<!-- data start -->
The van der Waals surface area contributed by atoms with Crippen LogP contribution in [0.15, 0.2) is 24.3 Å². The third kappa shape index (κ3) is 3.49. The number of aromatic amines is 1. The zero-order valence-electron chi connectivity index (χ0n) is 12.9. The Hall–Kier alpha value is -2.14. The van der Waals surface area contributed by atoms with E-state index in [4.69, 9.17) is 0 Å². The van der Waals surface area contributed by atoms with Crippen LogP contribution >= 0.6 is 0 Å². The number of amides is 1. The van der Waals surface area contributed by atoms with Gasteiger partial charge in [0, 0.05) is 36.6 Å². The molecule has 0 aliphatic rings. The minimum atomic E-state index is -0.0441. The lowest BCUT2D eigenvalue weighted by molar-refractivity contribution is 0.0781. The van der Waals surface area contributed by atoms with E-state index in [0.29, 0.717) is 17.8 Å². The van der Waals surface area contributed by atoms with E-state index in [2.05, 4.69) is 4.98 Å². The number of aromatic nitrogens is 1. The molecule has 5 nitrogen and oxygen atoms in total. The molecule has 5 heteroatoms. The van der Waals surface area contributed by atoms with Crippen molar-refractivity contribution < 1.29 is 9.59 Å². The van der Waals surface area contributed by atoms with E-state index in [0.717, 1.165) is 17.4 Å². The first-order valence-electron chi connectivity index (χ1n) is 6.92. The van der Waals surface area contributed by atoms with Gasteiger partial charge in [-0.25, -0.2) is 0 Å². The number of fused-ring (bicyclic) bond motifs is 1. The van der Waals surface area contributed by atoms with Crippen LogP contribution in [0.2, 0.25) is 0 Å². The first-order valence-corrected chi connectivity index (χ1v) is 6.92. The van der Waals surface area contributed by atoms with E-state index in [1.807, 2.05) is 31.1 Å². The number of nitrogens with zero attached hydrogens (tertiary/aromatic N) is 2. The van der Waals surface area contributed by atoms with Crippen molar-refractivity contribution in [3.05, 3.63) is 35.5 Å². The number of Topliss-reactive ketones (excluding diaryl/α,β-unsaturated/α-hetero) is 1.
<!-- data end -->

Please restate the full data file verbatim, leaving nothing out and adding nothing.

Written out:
The van der Waals surface area contributed by atoms with Crippen LogP contribution in [0.15, 0.2) is 24.3 Å². The third kappa shape index (κ3) is 3.49. The number of aromatic amines is 1. The zero-order valence-electron chi connectivity index (χ0n) is 12.9. The Hall–Kier alpha value is -2.14. The van der Waals surface area contributed by atoms with E-state index in [4.69, 9.17) is 0 Å². The van der Waals surface area contributed by atoms with Crippen LogP contribution >= 0.6 is 0 Å². The number of amides is 1. The van der Waals surface area contributed by atoms with Gasteiger partial charge in [0, 0.05) is 36.6 Å². The molecule has 0 aliphatic rings. The minimum atomic E-state index is -0.0441. The lowest BCUT2D eigenvalue weighted by molar-refractivity contribution is 0.0781. The van der Waals surface area contributed by atoms with E-state index in [0.29, 0.717) is 17.8 Å². The van der Waals surface area contributed by atoms with E-state index in [2.05, 4.69) is 4.98 Å². The number of aromatic nitrogens is 1. The molecule has 5 nitrogen and oxygen atoms in total. The molecule has 5 heteroatoms. The van der Waals surface area contributed by atoms with Crippen molar-refractivity contribution < 1.29 is 9.59 Å². The van der Waals surface area contributed by atoms with E-state index in [0.717, 1.165) is 17.4 Å². The first-order valence-electron chi connectivity index (χ1n) is 6.92. The van der Waals surface area contributed by atoms with Gasteiger partial charge in [-0.25, -0.2) is 0 Å². The number of fused-ring (bicyclic) bond motifs is 1. The van der Waals surface area contributed by atoms with Crippen LogP contribution in [0.2, 0.25) is 0 Å². The first-order valence-corrected chi connectivity index (χ1v) is 6.92. The van der Waals surface area contributed by atoms with E-state index in [1.807, 2.05) is 31.1 Å². The number of nitrogens with zero attached hydrogens (tertiary/aromatic N) is 2. The van der Waals surface area contributed by atoms with Crippen molar-refractivity contribution in [3.05, 3.63) is 35.5 Å². The number of Topliss-reactive ketones (excluding diaryl/α,β-unsaturated/α-hetero) is 1.